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Save yourself from a stroke

Created date

March 20th, 2012

Almost 800,000 strokes occur each year, says Rodney D. Bell, M.D., board-certified neurologist and stroke expert at Thomas Jefferson University Hospital in Philadelphia, Pa. That s about one every 40 seconds. The most common type is an ischemic stroke, which is caused by a blockage in an artery that carries oxygen-rich blood to the brain. Blood clots are often the cause. Diseases such as atherosclerosis (especially in the carotid arteries) and atrial fibrillation are common culprits in clot formation. Hemorrhagic strokes are the other main type. This type of stroke happens when bleeding occurs in the brain from a leaking or bursting artery. These can be caused by high blood pressure or the presence of an aneurysm (a weakened, bulging portion of an artery). Transient ischemic attacks (TIA) or mini-strokes occur when blood flow is temporarily interrupted to a portion of the brain. Symptoms are the same as with a stroke, but effects tend to last only a few hours. TIAs are typically caused by blood clots. Having one or several TIAs means that you are at great risk for a stroke.

Call 911

Stroke symptoms vary depending upon which part of the brain is affected. Common symptoms are difficulty speaking; vision problems; or weakness, numbness, or paralysis in the arms, legs, or face, Bell says. Less common symptoms may be confusion or a feeling that the room is spinning. A stroke, even a TIA, is a medical emergency. Early stroke symptoms and TIA symptoms can be identical, says Vrinda Suneja, M.D., medical director at Run, an Erickson Living community in Novi, Mich. Do not drive yourself or someone else to the hospital. Call 911 immediately. Emergency ambulance personnel may be able to start crucial treatment measures right away. Some people deny that they re having a stroke, Bell explains. If the first symptom you have is a minor speech problem, such as not being able to find the right word, you might not think it s an urgent matter. After all, that happens to all of us.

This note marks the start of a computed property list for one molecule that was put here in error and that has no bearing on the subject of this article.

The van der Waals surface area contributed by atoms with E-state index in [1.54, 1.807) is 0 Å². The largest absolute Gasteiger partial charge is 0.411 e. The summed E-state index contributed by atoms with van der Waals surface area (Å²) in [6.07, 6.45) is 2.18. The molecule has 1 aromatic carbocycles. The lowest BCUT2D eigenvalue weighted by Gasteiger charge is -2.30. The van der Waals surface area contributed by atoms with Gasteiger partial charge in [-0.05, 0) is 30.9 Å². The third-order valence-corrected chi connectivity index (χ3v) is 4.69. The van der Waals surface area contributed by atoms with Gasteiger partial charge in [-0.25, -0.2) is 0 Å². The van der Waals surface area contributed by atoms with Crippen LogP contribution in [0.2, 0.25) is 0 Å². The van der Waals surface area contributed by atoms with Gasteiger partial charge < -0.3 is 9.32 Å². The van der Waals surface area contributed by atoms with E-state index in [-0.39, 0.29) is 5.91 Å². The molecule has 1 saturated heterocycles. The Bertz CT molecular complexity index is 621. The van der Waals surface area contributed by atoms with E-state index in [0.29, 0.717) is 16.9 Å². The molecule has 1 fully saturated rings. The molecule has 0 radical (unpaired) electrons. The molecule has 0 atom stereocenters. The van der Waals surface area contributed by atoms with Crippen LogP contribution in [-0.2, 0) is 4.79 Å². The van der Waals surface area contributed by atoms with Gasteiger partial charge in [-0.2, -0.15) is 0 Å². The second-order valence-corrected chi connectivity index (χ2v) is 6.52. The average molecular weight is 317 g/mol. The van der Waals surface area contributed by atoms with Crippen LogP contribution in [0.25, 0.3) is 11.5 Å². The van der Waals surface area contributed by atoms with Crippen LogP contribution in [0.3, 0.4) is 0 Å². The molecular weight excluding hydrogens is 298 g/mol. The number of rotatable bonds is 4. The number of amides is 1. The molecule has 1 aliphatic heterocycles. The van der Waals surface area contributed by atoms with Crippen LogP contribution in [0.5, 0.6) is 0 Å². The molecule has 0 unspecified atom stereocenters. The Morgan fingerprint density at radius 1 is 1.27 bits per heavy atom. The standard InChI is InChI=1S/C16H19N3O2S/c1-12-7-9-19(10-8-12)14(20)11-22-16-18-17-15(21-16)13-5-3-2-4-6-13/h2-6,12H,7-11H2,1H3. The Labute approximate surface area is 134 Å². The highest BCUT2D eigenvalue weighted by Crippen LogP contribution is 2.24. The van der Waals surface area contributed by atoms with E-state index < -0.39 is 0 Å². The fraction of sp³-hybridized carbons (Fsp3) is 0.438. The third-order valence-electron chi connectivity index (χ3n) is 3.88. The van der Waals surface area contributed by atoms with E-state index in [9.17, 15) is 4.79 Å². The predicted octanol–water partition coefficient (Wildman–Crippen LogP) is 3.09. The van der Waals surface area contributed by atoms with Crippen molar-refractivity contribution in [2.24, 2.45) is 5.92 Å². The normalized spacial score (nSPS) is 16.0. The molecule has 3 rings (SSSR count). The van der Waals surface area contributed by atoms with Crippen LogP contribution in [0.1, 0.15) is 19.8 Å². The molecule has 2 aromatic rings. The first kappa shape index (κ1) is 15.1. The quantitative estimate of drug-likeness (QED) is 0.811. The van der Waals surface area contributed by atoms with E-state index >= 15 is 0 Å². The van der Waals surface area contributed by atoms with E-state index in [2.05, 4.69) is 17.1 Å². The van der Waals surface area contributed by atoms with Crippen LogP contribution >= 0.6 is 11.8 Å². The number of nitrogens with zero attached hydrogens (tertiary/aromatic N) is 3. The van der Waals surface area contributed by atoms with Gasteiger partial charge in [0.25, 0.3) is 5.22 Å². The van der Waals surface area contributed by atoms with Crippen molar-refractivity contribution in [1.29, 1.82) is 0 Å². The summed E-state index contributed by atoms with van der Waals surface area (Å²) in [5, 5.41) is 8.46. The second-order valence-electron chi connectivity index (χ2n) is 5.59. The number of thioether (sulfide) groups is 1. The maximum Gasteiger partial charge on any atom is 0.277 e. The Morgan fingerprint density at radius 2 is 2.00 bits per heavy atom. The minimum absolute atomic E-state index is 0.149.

Life-saving early treatment

Clot buster medications, such as tissue plasminogen activator (tPA), are an essential part of treatment. If tPA is started within four hours of the onset of an ischemic stroke, it can make a huge difference in how much damage is done and how well you recover, Bell says. About 30% of people who wouldn t otherwise be functional can be functional after a stroke if they get tPA. Aspirin or other medications may also be given if tPA is unavailable. Other people may need surgery to unclog the carotid arteries. To stop the bleeding in hemorrhagic strokes, the goal is to lower blood pressure by adjusting medication, or in some cases, brain surgery to clip the bleeding portion of the artery.

Your life after a stroke

Once you ve had a stroke, it s a lifelong journey to stay well and function at your best, says Anita Pinkney, M.S., OTR/L, rehabilitation manager for LifeBridge Health in Baltimore, Md. You need to practice what you ve learned in rehabilitation for the rest of your life. Rehabilitation teaches you how to compensate for what you ve lost and get back as much functioning as possible, Pinkney explains. It can be difficult to learn new habits and accept a new way of living. Advances in rehab techniques, technology, assistive devices, and home modifications make life easier after a stroke. You might have problems with paralysis, muscle weakness, or speech. Other post-stroke effects may include swallowing problems, a loss of bowel or bladder control, or mood and behavior changes.

A common complication

Depression is common after a stroke, Suneja says. Debilitation and a difficult recovery can make you feel low. Some people may attribute depression symptoms such as fatigue, loss of appetite, or aches and pains to other things. Treating depression can make a big difference in how well you recover. It is vital to have family or friends who will be available to support you for both the short term and the long term, Pinkney says. Support groups can also help.

Prevent strokes

Control your blood pressure and cholesterol, Bell says. A good way to do this is to follow the DASH [Dietary Approaches to Stop Hypertension] diet. DASH has been shown in many studies to dramatically lower blood pressure in a matter of weeks. DASH involves lowering dietary sodium, increasing vegetables, fruits, whole grains, and fiber, and only eating a set amount of lean meats and low-fat or fat-free dairy products. Details can be found at the American Heart Association s website (heart.org). Stop smoking and get active, Suneja advises. Even walking is good exercise. Stroke prevention measures are vital, Pinkney says. And if you ve already had a stroke, you need to work the rest of your life to make sure you don t have another one.

Stroke risk factors

Family history of stroke Unhealthy cholesterol levels Lack of physical activity Poor diet Obesity Smoking High blood pressure Diabetes Depression

Warning signs call 911

Sudden weakness Paralysis, especially on one side of the body Confusion Difficulty speaking or understanding speech Vision problems Breathing difficulties Dizziness, trouble walking, loss of balance or coordination, and unexplained falls Loss of consciousness Sudden, severe headache

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